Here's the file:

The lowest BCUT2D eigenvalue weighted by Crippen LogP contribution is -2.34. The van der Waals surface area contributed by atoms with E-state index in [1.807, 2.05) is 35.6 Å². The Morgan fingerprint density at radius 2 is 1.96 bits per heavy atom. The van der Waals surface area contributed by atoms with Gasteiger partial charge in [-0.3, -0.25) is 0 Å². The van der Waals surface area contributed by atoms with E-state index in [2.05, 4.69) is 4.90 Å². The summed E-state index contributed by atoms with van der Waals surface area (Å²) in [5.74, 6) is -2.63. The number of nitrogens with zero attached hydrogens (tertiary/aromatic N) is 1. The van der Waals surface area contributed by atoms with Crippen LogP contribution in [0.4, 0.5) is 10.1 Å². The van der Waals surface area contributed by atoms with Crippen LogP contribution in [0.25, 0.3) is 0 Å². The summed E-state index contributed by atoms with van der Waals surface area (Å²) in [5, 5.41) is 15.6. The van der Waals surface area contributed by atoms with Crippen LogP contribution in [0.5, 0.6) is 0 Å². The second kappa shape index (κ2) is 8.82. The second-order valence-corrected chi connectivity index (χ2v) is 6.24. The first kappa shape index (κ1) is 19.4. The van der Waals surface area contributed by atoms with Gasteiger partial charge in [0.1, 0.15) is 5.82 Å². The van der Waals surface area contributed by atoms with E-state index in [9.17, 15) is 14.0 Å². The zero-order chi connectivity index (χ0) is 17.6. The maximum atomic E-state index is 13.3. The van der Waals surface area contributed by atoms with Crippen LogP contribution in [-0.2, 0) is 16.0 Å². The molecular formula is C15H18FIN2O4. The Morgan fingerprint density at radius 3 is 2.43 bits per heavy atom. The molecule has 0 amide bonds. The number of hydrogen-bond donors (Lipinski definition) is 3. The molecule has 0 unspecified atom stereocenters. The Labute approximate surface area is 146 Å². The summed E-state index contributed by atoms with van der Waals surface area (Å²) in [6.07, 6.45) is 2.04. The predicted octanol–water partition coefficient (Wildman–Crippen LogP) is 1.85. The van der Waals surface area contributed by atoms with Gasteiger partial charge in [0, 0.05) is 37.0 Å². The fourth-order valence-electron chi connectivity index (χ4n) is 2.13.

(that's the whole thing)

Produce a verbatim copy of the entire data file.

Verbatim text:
The lowest BCUT2D eigenvalue weighted by Crippen LogP contribution is -2.34. The van der Waals surface area contributed by atoms with E-state index in [1.807, 2.05) is 35.6 Å². The Morgan fingerprint density at radius 2 is 1.96 bits per heavy atom. The van der Waals surface area contributed by atoms with Gasteiger partial charge in [-0.3, -0.25) is 0 Å². The van der Waals surface area contributed by atoms with E-state index in [2.05, 4.69) is 4.90 Å². The summed E-state index contributed by atoms with van der Waals surface area (Å²) in [5.74, 6) is -2.63. The number of nitrogens with zero attached hydrogens (tertiary/aromatic N) is 1. The van der Waals surface area contributed by atoms with Crippen LogP contribution in [0.4, 0.5) is 10.1 Å². The van der Waals surface area contributed by atoms with Crippen LogP contribution in [0.25, 0.3) is 0 Å². The summed E-state index contributed by atoms with van der Waals surface area (Å²) in [5, 5.41) is 15.6. The van der Waals surface area contributed by atoms with Crippen LogP contribution in [0.5, 0.6) is 0 Å². The second kappa shape index (κ2) is 8.82. The second-order valence-corrected chi connectivity index (χ2v) is 6.24. The first kappa shape index (κ1) is 19.4. The van der Waals surface area contributed by atoms with Gasteiger partial charge in [0.1, 0.15) is 5.82 Å². The van der Waals surface area contributed by atoms with E-state index in [9.17, 15) is 14.0 Å². The zero-order chi connectivity index (χ0) is 17.6. The maximum atomic E-state index is 13.3. The van der Waals surface area contributed by atoms with Crippen LogP contribution in [-0.2, 0) is 16.0 Å². The molecular formula is C15H18FIN2O4. The Morgan fingerprint density at radius 3 is 2.43 bits per heavy atom. The molecule has 0 amide bonds. The number of hydrogen-bond donors (Lipinski definition) is 3. The molecule has 0 unspecified atom stereocenters. The Labute approximate surface area is 146 Å². The summed E-state index contributed by atoms with van der Waals surface area (Å²) in [6.07, 6.45) is 2.04. The predicted octanol–water partition coefficient (Wildman–Crippen LogP) is 1.85. The van der Waals surface area contributed by atoms with Gasteiger partial charge in [0, 0.05) is 37.0 Å². The fourth-order valence-electron chi connectivity index (χ4n) is 2.13.